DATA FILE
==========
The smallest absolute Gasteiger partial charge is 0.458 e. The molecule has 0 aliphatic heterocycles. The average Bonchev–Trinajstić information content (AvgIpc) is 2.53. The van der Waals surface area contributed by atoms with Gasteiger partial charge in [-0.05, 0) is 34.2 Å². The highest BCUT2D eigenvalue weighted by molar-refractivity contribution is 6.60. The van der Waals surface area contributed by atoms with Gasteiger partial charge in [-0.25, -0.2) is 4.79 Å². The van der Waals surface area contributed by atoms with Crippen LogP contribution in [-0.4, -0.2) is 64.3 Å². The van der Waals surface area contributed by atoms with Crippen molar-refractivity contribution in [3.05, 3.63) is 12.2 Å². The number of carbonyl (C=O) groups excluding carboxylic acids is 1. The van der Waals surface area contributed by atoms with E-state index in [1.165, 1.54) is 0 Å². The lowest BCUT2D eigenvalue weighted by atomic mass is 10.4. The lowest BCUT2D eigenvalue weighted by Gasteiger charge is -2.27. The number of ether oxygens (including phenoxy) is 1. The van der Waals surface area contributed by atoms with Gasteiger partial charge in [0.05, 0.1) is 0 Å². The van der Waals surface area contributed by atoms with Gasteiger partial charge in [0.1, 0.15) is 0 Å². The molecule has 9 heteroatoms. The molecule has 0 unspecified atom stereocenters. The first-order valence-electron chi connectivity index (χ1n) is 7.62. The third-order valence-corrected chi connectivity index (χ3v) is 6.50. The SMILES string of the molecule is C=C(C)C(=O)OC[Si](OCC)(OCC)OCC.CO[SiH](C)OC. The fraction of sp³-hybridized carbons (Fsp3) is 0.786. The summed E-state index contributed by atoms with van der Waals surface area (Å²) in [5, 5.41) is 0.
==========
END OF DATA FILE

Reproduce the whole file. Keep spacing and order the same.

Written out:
The smallest absolute Gasteiger partial charge is 0.458 e. The molecule has 0 aliphatic heterocycles. The average Bonchev–Trinajstić information content (AvgIpc) is 2.53. The van der Waals surface area contributed by atoms with Gasteiger partial charge in [-0.05, 0) is 34.2 Å². The highest BCUT2D eigenvalue weighted by molar-refractivity contribution is 6.60. The van der Waals surface area contributed by atoms with Gasteiger partial charge in [-0.25, -0.2) is 4.79 Å². The van der Waals surface area contributed by atoms with Crippen LogP contribution in [-0.4, -0.2) is 64.3 Å². The van der Waals surface area contributed by atoms with Crippen molar-refractivity contribution in [3.05, 3.63) is 12.2 Å². The number of carbonyl (C=O) groups excluding carboxylic acids is 1. The van der Waals surface area contributed by atoms with E-state index in [1.165, 1.54) is 0 Å². The lowest BCUT2D eigenvalue weighted by atomic mass is 10.4. The lowest BCUT2D eigenvalue weighted by Gasteiger charge is -2.27. The number of ether oxygens (including phenoxy) is 1. The van der Waals surface area contributed by atoms with Gasteiger partial charge in [0.05, 0.1) is 0 Å². The van der Waals surface area contributed by atoms with Gasteiger partial charge in [0.1, 0.15) is 0 Å². The molecule has 9 heteroatoms. The molecule has 0 unspecified atom stereocenters. The first-order valence-electron chi connectivity index (χ1n) is 7.62. The third-order valence-corrected chi connectivity index (χ3v) is 6.50. The SMILES string of the molecule is C=C(C)C(=O)OC[Si](OCC)(OCC)OCC.CO[SiH](C)OC. The fraction of sp³-hybridized carbons (Fsp3) is 0.786. The summed E-state index contributed by atoms with van der Waals surface area (Å²) in [5, 5.41) is 0.